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Our complaint processes

Our complaint processes

Our investigation process for investigations into a lawyer's conduct or the costs they charge are flexible to accomodate the needs of each investigation and to ensure that they are fair.  Investigation will, generally, follow the below process:

Upon receiving a written complaint about a lawyer, the Commissioner’s office will:

  • send an email or letter to the complainant acknowledging receipt of the complaint;
  • assess the complaint:
    • consider the facts provided;
    • read any additional documents provided; and
    • decide whether the complaint can be conciliated or should be investigated;
  • if we believe that conciliation might be helpful, invite the complainant and the lawyer to conciliate the dispute;
  • if conciliation is not considered appropriate or an agreed outcome cannot be reached, a decision is made as to whether the complaint will be investigated.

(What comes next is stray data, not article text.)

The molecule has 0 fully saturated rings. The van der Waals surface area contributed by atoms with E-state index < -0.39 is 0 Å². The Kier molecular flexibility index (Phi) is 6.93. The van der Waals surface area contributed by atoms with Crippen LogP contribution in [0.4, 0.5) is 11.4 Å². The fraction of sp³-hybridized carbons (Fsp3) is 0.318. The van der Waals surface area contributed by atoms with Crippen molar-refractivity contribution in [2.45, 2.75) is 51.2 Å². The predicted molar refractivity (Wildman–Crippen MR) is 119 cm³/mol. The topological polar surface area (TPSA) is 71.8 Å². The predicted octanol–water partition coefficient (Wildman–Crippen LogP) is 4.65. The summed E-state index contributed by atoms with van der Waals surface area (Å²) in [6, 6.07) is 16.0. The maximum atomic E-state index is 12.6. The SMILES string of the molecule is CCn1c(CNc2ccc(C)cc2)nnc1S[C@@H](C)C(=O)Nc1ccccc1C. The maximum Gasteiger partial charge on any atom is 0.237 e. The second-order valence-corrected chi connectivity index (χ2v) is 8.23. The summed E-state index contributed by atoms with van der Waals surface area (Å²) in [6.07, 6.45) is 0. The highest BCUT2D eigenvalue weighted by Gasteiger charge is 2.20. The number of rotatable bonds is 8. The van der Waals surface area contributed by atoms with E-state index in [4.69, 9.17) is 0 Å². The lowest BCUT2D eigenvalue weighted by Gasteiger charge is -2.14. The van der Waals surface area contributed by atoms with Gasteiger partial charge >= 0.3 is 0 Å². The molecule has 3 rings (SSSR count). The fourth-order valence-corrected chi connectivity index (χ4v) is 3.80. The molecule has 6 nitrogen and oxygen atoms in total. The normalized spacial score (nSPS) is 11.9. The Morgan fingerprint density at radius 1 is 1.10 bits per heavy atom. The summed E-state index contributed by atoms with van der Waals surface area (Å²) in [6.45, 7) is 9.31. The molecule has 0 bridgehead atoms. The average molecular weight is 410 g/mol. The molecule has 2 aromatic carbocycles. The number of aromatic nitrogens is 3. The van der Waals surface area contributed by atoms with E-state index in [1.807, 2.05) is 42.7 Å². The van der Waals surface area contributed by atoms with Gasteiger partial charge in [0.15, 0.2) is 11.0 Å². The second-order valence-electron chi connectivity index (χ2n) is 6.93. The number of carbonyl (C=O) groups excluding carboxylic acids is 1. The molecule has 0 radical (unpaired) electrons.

During the investigation of a complaint the Commissioner's office will usually write to the complainant and the lawyer a number of times:

  • with questions;
  • asking for documents; and
  • asking for explanations.


If the complaint is about the lawyers conduct or behaviour, at the end of the investigation, the Commissioner will make a determination as to whether there has been misconduct.  If the Commissioner decides that there has been misconduct, the Commissioner will take disciplinary action.  For the types of disciplinary action that may be taken see Outcomes. 


If the complaint is about the lawyers conduct or behaviour, at the end of the investigation, the Commissioner will:

  • make a recommendation as to whether there has been overcharging; and
  • if that recommendation is not accepted, and if the amount in dispute is $50,000 or less, consider making a binding determination.

Closing complaint investigations

At any stage of an investigation, the Commissioner can decide to close a complaint.  This can happen for a number of reasons including, the Commissioner deciding that:

  • the complaint is outside of the Commissioner’s jurisdiction (there is no power to investigate);
  • the complaint it is frivolous or lacking substance;
  • the complainant has not cooperated with the investigation including by answering questions and providing documents; or
  • the dispute about legal costs has already been dealt with by a court or tribunal.